Yesterday was a sad day for Virginia and for former Virginia Governor Robert McDonnell, his wife Maureen and their family. A RIchmond jury found the couple guilty of public corruption for selling the influence of the governor’s office in exchange for gifts and loans. It is difficult to argue that the jury did not make the correct decision. But it is also just as clear that the former governor believed he had done nothing wrong. Maybe this is because he felt he had done no more than many politicians in Virginia do every day. It is not unusual for state legislators to receive substantial gifts from special interests impacted by bills being considered by the General Assembly. Political analysts characterize Virginia as a “pay-to-play’ state, from top to bottom. The distinction of the McDonnells’ case was that the prosecution, at least from the jurors’ perspective, was able to establish a quid pro quo.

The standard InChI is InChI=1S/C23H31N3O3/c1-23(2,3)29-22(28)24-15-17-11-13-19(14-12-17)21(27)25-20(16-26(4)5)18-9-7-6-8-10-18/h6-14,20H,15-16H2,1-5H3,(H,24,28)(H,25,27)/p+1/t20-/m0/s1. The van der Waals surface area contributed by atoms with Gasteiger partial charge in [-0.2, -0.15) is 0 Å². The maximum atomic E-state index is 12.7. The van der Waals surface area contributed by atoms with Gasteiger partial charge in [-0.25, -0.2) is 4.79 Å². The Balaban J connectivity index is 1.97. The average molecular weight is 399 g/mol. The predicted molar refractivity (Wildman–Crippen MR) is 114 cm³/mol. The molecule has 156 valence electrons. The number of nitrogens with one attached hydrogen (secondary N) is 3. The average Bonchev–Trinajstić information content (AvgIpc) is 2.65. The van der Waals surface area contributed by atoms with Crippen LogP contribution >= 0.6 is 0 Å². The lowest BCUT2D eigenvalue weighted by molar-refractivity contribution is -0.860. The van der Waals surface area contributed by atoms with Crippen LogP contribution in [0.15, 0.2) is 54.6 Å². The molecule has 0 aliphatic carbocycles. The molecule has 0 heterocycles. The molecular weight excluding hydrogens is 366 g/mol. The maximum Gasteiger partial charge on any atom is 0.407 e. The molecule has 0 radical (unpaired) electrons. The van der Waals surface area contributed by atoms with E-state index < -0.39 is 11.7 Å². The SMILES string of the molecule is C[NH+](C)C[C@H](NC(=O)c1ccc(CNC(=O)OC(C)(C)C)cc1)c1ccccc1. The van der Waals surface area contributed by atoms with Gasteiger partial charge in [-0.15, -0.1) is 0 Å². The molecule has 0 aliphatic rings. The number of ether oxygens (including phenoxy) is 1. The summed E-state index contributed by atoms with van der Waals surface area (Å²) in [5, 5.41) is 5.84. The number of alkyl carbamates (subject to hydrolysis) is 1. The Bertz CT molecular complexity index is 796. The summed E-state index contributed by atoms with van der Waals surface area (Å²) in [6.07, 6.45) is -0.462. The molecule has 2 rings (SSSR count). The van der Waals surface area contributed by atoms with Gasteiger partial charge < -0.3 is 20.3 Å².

By itself, the acceptance of the gifts by the former governor was not illegal in Virginia at the time. So McDonnell’s rationalization that the gifts from Richmond businessman Jonnie Williams were unrelated to the political courtesies extended to him may be understandable. As the former governor pointed out, Williams gained no real benefit from his gifts. McDonnell did not order anyone to give Star Scientific a contract. He did not pressure anyone to conduct the clinical trial Williams wanted. On the other hand, Dominion Power, to cite only one example, has lavished tens of thousands of dollars in gifts annually on members of the General Assembly and, not surprisingly, generally finds favor in legislation that impacts Dominion’s business operations in the state. Dominion’s influence in the state’s politics is frequently cited as a major reason renewable energy has not had more of an impact in Virginia. While the utility, like Williams, expects favorable treatment in return for its generosity, a quid pro quo would be difficult or impossible to establish. Yet the impact of Dominion’s gifts and political contributions have had a real effect on our daily lives. So, which is worse? Even with the recent reform of Virginia’s ethics laws, there is no limit on intangible gifts, such as meals, golf outings, or travel. So do not expect the influence of money on policy to change. The McDonnells may rightly be asking, why us?